The three of them headed up through the trees that night without speaking. Each one had a heavy weight to bear- Hans a chainsaw, Maggie an old doctor’s bag, and Jeff 7 carried the dead dog. An iridescent mist trailed behind them. When they reached the crest of Farmer’s Ridge they rested, gazing down at the valley below with its confetti of lights. Look at all them little windows, Hans said, waving the chainsaw to indicate the whole valley. Inside one of them houses someone’s getting fucked, meanwhile in another someone’s taking their last breath.
Highly unlikely, said Jeff 7.
Unlikely? Which part? Hans looked at Jeff 7, his chainsaw still raised.
Both things. I sense a deep yearning from the people of this valley. An unrequited longing for something they don’t yet have.
You and your Spidey senses. Just a bunch of simple humans down there. Your simple, average humans don’t yearn for anything. They eat, fuck, and die. In between they give each other a hard time.
At this point Maggie had claimed a large boulder for a seat and removed a flask from her bag. She took a long drink before twisting closed the silver cap. Shut up, Hans, she said. What do you know about humans?
Hans inadvertently scratched one of his pointy ears. He looked at Jeff 7. See what I have to deal with? he said.
Let’s go. There’s not much time, said Jeff 7.
When they arrived at the pulsating spacecraft they stopped. Any last words for planet Earth? Jeff 7 asked. Hans? …Maggie?
Good luck, idiots, said Maggie. She carried the doctor bag up the ramp into the blue saucer.
Hans? Jeff 7 waited.
No, I guess not. They’ll all figure it out themselves eventually. Hans started toward the spacecraft.
I disagree, said Jeff 7. I don’t believe they will ever figure it out. Hans stopped and looked at him. What are you saying, Jeff 7?
I’m saying we leave the dog, he said, setting the inanimate dog down on the dry leaves of the forest floor. We make it alive again and fill it with messages to spread to all the humans. Everything we think they should know.
No, we need to bring that dog BACK with us, Jeff 7! Møstroh said to.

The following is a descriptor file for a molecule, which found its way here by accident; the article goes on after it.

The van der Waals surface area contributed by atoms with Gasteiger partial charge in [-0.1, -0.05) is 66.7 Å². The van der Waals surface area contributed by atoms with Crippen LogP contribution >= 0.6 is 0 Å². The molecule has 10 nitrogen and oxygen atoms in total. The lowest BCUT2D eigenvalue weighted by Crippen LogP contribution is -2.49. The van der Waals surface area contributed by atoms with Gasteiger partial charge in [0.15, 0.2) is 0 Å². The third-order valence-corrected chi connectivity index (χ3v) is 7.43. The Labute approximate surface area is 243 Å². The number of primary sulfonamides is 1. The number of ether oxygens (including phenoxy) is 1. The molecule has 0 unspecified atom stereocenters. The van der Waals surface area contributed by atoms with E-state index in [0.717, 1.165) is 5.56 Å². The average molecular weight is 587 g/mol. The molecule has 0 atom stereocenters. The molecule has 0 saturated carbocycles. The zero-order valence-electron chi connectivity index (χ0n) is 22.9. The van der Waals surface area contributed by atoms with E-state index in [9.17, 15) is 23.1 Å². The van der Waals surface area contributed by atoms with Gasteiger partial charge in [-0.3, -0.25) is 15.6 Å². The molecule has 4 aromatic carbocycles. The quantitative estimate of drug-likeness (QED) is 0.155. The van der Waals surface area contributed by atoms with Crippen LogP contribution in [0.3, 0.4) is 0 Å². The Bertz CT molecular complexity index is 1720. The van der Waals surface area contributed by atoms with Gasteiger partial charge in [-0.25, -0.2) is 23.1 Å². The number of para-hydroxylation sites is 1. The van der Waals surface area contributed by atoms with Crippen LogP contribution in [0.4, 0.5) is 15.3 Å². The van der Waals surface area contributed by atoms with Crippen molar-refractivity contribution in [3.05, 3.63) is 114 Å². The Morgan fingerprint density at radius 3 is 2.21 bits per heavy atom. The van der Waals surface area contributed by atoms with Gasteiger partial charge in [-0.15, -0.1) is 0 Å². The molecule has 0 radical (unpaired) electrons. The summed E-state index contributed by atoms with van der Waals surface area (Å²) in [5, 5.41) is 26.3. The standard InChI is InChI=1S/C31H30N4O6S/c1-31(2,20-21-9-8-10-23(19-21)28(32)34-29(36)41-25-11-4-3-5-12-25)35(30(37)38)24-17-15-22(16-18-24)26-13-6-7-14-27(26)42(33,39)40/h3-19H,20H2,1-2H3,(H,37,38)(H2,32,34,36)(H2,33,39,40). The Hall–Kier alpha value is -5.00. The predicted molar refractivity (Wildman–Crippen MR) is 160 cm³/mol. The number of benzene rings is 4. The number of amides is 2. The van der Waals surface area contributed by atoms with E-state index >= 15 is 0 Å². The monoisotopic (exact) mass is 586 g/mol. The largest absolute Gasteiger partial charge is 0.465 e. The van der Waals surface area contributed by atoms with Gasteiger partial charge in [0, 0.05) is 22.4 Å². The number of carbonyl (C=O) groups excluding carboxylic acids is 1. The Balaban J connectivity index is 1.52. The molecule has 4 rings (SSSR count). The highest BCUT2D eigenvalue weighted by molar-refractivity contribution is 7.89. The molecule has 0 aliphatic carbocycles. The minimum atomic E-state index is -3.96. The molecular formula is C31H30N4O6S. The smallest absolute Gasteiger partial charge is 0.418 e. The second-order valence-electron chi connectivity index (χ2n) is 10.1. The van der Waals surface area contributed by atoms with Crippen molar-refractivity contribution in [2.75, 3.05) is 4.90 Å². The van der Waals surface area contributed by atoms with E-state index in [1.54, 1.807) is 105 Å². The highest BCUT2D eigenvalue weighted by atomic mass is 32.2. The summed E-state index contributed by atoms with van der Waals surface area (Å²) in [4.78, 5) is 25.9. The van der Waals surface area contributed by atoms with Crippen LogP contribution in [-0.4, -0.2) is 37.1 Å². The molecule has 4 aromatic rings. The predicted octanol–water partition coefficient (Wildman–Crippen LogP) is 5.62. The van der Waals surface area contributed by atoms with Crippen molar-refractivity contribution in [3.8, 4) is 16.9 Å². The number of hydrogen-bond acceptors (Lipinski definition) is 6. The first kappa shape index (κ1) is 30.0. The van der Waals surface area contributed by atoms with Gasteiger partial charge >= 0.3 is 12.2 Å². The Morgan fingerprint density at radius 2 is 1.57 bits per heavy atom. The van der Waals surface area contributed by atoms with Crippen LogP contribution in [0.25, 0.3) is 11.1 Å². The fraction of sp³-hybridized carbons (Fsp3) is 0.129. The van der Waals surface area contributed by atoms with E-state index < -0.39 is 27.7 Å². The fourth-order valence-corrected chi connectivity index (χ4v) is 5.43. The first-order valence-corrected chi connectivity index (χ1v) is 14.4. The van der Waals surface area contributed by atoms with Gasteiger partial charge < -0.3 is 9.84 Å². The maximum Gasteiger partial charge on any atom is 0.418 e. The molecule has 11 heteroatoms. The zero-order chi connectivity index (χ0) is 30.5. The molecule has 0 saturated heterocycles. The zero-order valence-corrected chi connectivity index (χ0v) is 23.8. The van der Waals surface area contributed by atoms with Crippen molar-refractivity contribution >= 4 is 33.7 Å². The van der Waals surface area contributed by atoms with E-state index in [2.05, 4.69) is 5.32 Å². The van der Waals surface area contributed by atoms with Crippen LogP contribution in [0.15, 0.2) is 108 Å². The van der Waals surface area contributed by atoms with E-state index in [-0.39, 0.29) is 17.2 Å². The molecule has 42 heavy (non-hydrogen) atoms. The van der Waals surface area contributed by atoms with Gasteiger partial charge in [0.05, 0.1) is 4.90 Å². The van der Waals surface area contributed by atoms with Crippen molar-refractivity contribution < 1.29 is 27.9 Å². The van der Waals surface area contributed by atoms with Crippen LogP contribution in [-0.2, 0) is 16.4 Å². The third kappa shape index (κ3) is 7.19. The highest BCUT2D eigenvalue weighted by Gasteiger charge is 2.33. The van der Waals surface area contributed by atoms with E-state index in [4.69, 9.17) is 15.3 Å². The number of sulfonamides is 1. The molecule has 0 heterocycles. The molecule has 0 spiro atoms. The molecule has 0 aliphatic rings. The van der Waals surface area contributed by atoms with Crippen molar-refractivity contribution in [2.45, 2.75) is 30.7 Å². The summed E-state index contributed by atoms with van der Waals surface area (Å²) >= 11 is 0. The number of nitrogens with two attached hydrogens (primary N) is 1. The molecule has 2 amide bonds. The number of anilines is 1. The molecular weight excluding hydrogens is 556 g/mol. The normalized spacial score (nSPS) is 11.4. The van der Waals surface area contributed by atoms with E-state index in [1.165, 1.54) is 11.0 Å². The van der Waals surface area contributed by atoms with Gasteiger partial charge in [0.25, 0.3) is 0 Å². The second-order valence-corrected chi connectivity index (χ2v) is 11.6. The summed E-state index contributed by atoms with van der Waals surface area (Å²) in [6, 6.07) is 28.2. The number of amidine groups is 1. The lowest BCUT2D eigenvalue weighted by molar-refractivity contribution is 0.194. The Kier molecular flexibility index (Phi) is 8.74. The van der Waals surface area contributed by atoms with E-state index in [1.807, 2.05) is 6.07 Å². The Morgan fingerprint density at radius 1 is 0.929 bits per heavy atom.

Screw Møstroh. There’s an entire race of sentient beings down there that could really use a hand. I mean look at how they behave with each other.
Screw Møstroh? Are you serious? Hans stared.
I’m leaving the dog, said Jeff 7.
Well good luck bringing it back to life. I ain’t helpin you. I ain’t gettin’ banished by Møstroh to the Corynthian Galaxy again. No-siree. Hans headed up the ramp, swinging the chainsaw.
Has Interstellar Interface really made you that callous? Jeff 7 asked.
Yup, Hans said before disappearing into the ship.
Jeff 7 sat cross-legged in front of the dog. He waved his six-fingered right hand in circles over the dead animal. He murmured some incantations. The beast did not revive. He glanced back up at the ship. The ramp lights were now flashing and there was an urgent beeping noise. He saw Maggie look out from one of the portals for a second before disappearing from view.
You’ll spread the message to these beings, he told the dog. Then he went into his incantations again with a manic intensity. The dog appeared to stir for a second. Jeff 7 went on intoning magical phrases as fast as he could while behind him the spacecraft ramp was being raised. He laid his hand on the dog’s fur as the ship commenced spinning at a blinding speed. Leaves and branches were whipped into small twisters. When the ship shot off into the starry sky, Jeff 7 was still talking to the animal.
After the leaves and branched of the forest had settled, a lone human came stumbling down the path. What you got there, a dead dog? The human asked, swaying with inebriation.
Jeff 7 remained cross-legged, eyes closed, his humanoid form gradually dissipating. As Jeff 7 faded, the dog jerked to life spastically, like a marionette. Its eyes glowed. Don’t… Be afraid, the dog said to the human observer. I.. Come… In… Peace?